Some of my customers have been asking me recently, "What percentage of our blog posts should be about our company and ourselves personally?" While there are no hard and fast rules on how many blog posts per month should be about the experiences and backgrounds of your staff personally, there are some great examples from fellow Hubspotters who have found a way to blend personal passions with their business blog:
Dan Alderidge of i-App reads a book that changes his life, his business and his blogging strategy:
After concluding a thorough read, I found the post to be:
Well thought out - Solid points and ideas that built on each other and were backed with examples and references from his personal experience and from around the web.
Easy to read - Bullet points, numbering, images, and line spacing used throughout.
Funny - Dan keeps the tone light and conversational which helps put the reader at ease.
Action Oriented - Dan effectively shares his enthusiasm for the book and he ties its lessons into key quotes and take-aways for his readers to follow up on apply to their own situations.
Link-Building - The effective use of links with anchor text throughout the post served to extend the conversation further and bring the reader to new places on the site and to other relevant domains on the web.
For producing such remarkable content to help and inspire their audience, Dan and his inbound marketing team at i-App were my "heros" for the week and inspired me to record a video-break down of their great post. See my video below for my screen-cast review:
Your turn to contribute:
What did you think of Dan's post? What did you think of the screen-cast? Have you posted any book reviews on your business blog that you would like to share? Is there something from i-App's experience that you can apply to your company's blog publishing plans?
Please share your thoughts in the comment box below.
Blogging is one of the fastest and most efficient way to add pages to your website.
Each blog post counts as a new page which can be indexed for keywords you're trying to "get found for" on search engines.
If you use Hubspot's tool - Keyword Grader and Blogging together, this is the fastest way to research great "long-tail" keywords to go after and to quickly create a blog post that includes that keyword.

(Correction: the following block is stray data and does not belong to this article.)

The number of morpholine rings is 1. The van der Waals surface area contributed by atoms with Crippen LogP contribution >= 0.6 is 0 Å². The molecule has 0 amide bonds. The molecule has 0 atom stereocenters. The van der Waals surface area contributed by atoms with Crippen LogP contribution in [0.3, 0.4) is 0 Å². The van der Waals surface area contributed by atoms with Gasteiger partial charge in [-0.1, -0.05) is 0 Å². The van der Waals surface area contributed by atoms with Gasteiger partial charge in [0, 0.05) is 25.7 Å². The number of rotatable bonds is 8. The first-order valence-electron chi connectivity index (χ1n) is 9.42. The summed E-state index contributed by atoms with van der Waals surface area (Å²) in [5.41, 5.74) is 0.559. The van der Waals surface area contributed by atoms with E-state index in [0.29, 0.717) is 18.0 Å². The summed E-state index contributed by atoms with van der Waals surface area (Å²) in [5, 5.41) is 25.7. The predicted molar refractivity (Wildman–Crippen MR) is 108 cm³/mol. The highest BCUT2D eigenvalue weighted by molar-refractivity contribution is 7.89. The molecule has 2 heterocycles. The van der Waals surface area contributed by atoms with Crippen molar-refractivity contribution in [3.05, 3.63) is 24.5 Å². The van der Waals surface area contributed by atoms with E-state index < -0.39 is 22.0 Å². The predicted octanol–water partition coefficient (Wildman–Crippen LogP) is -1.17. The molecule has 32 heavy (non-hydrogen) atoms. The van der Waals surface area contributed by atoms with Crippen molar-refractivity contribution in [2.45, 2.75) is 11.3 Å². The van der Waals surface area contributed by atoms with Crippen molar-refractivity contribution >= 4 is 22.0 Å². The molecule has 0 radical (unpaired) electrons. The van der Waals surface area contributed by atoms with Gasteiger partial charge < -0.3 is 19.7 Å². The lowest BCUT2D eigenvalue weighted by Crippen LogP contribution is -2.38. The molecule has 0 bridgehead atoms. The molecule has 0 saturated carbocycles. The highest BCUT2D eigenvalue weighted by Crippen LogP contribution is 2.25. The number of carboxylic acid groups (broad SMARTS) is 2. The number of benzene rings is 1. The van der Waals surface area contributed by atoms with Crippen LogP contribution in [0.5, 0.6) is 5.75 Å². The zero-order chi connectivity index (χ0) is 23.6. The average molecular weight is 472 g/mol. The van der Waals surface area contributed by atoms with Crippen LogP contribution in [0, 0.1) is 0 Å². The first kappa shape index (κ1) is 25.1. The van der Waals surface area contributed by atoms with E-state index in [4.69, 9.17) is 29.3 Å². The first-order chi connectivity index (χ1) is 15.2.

Blogging can be social.
It's a platform where multiple people in your company can participate and share/show off their expertise (your company's expertise is one of the many reasons someone will choose to do business with you, or course). It's also a platform to get more engagement from your website visitors. They can post comments/questions to you and other readers in the comments section at the end of every blog post. They can use the social sharing buttons to pass your (helpful/funny/controversial/educational) articles around to their friends on Twitter, Linkedin + Facebook.
Blogging Can Generate Leads for Your Business:
Lastly, educational blog posts are great places to advertise your premium content offers that might be related to the article you're writing. An example of this type of "Call To Action" (CTA) would be: "Wanna learn more about this trend in our industry? Sign up to download our comprehensive guide on top 10 things to look for in our industry."
This allows your website visitors to engage with your company further to visit these offers' landing pages and sign up to download them.
Check out Hubspot's Blog for more information and inspiration:
To learn more about the importance of blogging in building ROI for your inbound marketing efforts, check out these great blog posts Hubspot has written on the subject (and please feel free to share them with your boss or co-workers who might still need a bit more convincing before writing up their first draft)
What do you think of these points? Are there any other benefits that you think could be added here based on your own experience?
An even better question I'd love to hear your two-cents on is: Given all these benefits in the long run for blogging in your company, what are some strong reasons to avoid investing in a consistent blogging strategy?